Rights and Responsibilities
We are committed to ensuring that the young people, family, carers, support people, service providers and the community involved with Orygen services are aware of their relevant rights and responsibilities.
Under the Australian Charter of Healthcare Rights, people receiving health care are entitled to:
- Healthcare services and treatment that meets my needs.
- Receive safe and high quality health care that meets national standards.
- Be cared for in an environment that is safe and makes me feel safe.
- Be treated as an individual and with digity and respect.
- Have my culture, identity, beliefs and choices recognised and respected.
- Ask questions and be involved in open and honest communication.
- Make decisions with my healthcare provider, to the extent that I choose and am able to.
- Include the people I want in planning and decision-making.
- Clear information about my condition, the possible benefits and risks of different tests and treatments, so I can give my informed consent.
- Receive information about services, waiting times and costs.
- Be given assistance, when I need it, to help me to understand and use health information.
- Access my health information.
- Be told if something has gone wrong during my health care, how it happened, how it may affect me and what is being done to make care safe.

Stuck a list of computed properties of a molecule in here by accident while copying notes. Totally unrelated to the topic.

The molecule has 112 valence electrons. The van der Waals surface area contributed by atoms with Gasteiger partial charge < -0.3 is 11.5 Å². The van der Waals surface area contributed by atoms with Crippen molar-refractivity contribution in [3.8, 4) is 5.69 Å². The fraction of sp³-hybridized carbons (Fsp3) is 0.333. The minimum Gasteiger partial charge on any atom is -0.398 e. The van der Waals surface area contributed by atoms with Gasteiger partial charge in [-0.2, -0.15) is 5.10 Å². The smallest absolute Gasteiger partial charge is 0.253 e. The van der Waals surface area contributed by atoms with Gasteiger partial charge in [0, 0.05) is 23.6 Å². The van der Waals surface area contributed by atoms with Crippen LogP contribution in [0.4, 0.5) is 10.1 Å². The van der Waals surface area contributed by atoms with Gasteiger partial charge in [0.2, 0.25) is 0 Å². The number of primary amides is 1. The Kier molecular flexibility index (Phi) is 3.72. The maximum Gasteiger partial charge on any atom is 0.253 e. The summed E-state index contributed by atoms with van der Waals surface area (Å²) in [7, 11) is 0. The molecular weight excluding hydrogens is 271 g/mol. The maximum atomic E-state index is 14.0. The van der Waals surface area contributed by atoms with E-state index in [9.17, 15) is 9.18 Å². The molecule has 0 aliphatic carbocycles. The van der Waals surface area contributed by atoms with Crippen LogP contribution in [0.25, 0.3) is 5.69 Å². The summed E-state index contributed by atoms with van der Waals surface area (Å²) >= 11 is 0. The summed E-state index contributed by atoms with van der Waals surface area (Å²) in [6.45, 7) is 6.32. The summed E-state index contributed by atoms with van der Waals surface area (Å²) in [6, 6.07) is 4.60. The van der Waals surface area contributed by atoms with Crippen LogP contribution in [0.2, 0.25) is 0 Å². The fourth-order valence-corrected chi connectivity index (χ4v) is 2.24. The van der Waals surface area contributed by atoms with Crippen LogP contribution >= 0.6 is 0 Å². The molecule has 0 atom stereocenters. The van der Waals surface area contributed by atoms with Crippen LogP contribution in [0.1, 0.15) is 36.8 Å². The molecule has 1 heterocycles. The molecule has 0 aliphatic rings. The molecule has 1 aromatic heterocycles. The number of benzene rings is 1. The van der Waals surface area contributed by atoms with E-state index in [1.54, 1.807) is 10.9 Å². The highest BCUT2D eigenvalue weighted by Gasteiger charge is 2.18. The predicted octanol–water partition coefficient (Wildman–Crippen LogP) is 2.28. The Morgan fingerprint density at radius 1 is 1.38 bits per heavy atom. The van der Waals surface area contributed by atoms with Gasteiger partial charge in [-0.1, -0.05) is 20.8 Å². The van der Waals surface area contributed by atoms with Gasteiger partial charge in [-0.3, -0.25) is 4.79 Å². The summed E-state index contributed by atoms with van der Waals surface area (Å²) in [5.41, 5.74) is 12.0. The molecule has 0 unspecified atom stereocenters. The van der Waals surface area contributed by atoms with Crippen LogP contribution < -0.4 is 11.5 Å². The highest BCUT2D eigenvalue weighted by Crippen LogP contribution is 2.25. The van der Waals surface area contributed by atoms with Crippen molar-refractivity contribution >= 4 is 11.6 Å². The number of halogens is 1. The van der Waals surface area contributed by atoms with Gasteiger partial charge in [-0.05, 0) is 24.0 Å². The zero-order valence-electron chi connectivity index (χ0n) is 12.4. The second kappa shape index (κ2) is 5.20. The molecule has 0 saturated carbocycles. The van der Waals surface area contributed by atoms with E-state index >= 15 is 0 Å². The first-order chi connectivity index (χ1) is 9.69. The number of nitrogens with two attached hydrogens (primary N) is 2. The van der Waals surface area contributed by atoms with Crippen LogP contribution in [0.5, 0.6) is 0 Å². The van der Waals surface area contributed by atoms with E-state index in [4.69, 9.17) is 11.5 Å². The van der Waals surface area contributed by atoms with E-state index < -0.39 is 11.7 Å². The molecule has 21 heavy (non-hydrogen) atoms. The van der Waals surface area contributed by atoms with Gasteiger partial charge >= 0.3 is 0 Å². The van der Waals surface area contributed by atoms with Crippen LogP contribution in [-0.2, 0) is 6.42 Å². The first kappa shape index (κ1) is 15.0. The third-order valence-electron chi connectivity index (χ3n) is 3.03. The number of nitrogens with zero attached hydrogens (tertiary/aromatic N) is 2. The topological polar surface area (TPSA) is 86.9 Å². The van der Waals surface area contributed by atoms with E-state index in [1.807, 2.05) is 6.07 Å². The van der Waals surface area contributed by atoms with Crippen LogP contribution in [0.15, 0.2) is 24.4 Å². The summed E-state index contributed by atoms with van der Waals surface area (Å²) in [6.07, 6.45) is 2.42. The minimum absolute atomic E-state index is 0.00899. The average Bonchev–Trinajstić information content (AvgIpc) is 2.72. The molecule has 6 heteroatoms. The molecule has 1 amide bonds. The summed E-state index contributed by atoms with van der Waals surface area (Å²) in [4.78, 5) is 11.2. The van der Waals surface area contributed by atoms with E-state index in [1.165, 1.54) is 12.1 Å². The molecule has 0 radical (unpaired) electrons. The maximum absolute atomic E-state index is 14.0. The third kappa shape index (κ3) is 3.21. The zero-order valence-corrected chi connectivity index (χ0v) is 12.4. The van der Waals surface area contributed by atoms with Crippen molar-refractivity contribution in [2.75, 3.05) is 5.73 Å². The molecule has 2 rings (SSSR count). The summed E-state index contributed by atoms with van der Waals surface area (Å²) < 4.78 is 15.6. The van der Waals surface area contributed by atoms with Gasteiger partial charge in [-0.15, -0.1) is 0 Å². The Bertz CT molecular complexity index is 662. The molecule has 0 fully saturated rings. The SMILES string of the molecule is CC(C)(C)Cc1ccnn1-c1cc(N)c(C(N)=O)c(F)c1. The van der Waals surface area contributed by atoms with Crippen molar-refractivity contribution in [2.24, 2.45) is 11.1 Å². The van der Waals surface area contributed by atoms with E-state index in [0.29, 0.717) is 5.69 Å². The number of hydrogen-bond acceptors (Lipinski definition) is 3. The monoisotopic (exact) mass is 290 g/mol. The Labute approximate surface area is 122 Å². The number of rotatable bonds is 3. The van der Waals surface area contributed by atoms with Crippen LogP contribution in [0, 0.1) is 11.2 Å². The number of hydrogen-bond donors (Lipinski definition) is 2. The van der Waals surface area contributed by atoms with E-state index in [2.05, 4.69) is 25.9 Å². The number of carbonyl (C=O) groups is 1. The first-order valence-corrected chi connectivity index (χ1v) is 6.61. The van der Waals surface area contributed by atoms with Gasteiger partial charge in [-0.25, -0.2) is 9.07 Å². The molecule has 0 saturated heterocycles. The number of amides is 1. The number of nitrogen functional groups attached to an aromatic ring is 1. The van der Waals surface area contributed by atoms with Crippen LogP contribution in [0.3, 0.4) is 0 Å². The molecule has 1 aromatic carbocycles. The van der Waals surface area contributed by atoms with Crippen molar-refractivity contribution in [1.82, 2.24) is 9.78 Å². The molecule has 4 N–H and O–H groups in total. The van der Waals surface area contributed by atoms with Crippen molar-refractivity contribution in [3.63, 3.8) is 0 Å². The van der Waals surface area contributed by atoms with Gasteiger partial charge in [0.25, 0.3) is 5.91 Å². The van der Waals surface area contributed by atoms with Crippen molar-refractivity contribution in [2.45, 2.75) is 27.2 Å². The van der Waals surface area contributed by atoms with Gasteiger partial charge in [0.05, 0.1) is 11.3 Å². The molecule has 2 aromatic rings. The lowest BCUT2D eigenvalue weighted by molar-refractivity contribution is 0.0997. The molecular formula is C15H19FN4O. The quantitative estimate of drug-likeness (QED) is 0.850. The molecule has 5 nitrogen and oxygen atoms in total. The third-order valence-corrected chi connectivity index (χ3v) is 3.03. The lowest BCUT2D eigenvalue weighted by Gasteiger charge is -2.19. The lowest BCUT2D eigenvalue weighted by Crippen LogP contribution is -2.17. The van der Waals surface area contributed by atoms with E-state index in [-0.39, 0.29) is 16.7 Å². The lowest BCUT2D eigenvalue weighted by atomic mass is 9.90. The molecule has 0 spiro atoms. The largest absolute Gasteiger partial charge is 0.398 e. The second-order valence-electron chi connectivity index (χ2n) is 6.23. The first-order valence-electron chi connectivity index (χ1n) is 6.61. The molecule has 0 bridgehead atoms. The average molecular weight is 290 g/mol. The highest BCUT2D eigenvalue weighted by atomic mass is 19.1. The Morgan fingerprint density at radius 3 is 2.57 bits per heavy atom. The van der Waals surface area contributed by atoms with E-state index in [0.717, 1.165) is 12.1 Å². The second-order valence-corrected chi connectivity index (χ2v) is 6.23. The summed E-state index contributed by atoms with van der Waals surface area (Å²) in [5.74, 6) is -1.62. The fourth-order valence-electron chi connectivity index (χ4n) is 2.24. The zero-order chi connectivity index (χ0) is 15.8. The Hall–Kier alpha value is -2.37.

- Have my personal privacy respected.
- Have information about me and my health kept secure and confidential.
- Provide feedback or make a complaint without it affecting the way that I am treated.
- Have my concerns addressed in a transparent and timely way.
- Share my experience and participate to improve the quality of care and health services.
Young people's rights and responsibilities
All people accessing Orygen services have the right to:
- be and feel physically and emotionally safe;
- be treated with respect and dignity;
- be spoken to in a respectful manner;
- have an opinion, express an opinion and be listened to;
- have their need for private time and space recognised;
- not be discriminated against;
- have access to an interpreter, as required; and
- be respected with regard to the confidentiality and privacy of their information.
everyone's right to safety
We are committed to ensuring the safety of our young people, carers, staff and visitors.
Orygen’s services are a place of recovery and, as such, all people present have a right to safety. Aggressive behaviour impacts other's people's safety and recovery. We will not accept violence, physical or verbal, towards anyone (staff, young people or carers).
All of Orygen’s sites and clinical services are smoke-free.
All young people accessing our services share the following responsibilities to:
- be aware of the rights of others;
- communicate openly and honestly;
- discuss changes in condition and treatment plans;
- discuss and clarify diagnosis and treatment;
- discuss and clarify side effects of treatment;
- work together to improve the effectiveness of treatment; and
- provide feedback on the service and/or care.